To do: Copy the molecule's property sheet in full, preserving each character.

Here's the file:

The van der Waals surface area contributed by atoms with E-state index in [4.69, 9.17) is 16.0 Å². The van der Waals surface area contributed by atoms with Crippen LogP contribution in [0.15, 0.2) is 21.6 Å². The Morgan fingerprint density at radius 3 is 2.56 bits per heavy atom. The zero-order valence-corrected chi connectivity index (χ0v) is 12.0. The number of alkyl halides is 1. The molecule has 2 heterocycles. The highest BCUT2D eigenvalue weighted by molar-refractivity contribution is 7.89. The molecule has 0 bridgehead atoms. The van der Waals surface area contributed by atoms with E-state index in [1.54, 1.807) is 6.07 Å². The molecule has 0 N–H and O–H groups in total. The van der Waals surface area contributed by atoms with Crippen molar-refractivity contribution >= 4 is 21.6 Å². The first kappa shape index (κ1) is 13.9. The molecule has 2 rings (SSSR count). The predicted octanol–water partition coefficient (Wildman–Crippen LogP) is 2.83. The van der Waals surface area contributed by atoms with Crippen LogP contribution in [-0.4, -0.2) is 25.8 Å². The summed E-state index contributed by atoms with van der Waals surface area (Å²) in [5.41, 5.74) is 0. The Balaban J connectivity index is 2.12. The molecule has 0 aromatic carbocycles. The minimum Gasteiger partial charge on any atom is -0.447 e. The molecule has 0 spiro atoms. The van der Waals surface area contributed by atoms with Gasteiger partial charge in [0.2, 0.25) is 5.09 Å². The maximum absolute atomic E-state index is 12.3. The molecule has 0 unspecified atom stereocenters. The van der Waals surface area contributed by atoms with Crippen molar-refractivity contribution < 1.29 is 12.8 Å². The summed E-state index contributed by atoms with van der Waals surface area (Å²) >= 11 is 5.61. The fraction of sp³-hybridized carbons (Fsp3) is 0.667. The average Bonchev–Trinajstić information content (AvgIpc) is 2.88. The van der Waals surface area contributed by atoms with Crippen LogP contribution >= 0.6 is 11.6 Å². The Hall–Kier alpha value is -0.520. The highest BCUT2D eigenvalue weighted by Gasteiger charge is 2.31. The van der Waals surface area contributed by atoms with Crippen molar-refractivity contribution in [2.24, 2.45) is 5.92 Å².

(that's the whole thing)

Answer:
The van der Waals surface area contributed by atoms with E-state index in [4.69, 9.17) is 16.0 Å². The van der Waals surface area contributed by atoms with Crippen LogP contribution in [0.15, 0.2) is 21.6 Å². The Morgan fingerprint density at radius 3 is 2.56 bits per heavy atom. The zero-order valence-corrected chi connectivity index (χ0v) is 12.0. The number of alkyl halides is 1. The molecule has 2 heterocycles. The highest BCUT2D eigenvalue weighted by molar-refractivity contribution is 7.89. The molecule has 0 bridgehead atoms. The van der Waals surface area contributed by atoms with E-state index in [1.54, 1.807) is 6.07 Å². The molecule has 0 N–H and O–H groups in total. The van der Waals surface area contributed by atoms with Crippen molar-refractivity contribution >= 4 is 21.6 Å². The first kappa shape index (κ1) is 13.9. The molecule has 2 rings (SSSR count). The predicted octanol–water partition coefficient (Wildman–Crippen LogP) is 2.83. The van der Waals surface area contributed by atoms with Crippen LogP contribution in [-0.4, -0.2) is 25.8 Å². The summed E-state index contributed by atoms with van der Waals surface area (Å²) in [5.41, 5.74) is 0. The Balaban J connectivity index is 2.12. The molecule has 0 aromatic carbocycles. The minimum Gasteiger partial charge on any atom is -0.447 e. The molecule has 0 spiro atoms. The van der Waals surface area contributed by atoms with Gasteiger partial charge in [0.2, 0.25) is 5.09 Å². The maximum absolute atomic E-state index is 12.3. The molecule has 0 unspecified atom stereocenters. The van der Waals surface area contributed by atoms with Crippen molar-refractivity contribution < 1.29 is 12.8 Å². The summed E-state index contributed by atoms with van der Waals surface area (Å²) >= 11 is 5.61. The fraction of sp³-hybridized carbons (Fsp3) is 0.667. The average Bonchev–Trinajstić information content (AvgIpc) is 2.88. The van der Waals surface area contributed by atoms with Crippen LogP contribution >= 0.6 is 11.6 Å². The Hall–Kier alpha value is -0.520. The highest BCUT2D eigenvalue weighted by Gasteiger charge is 2.31. The van der Waals surface area contributed by atoms with Crippen molar-refractivity contribution in [2.24, 2.45) is 5.92 Å².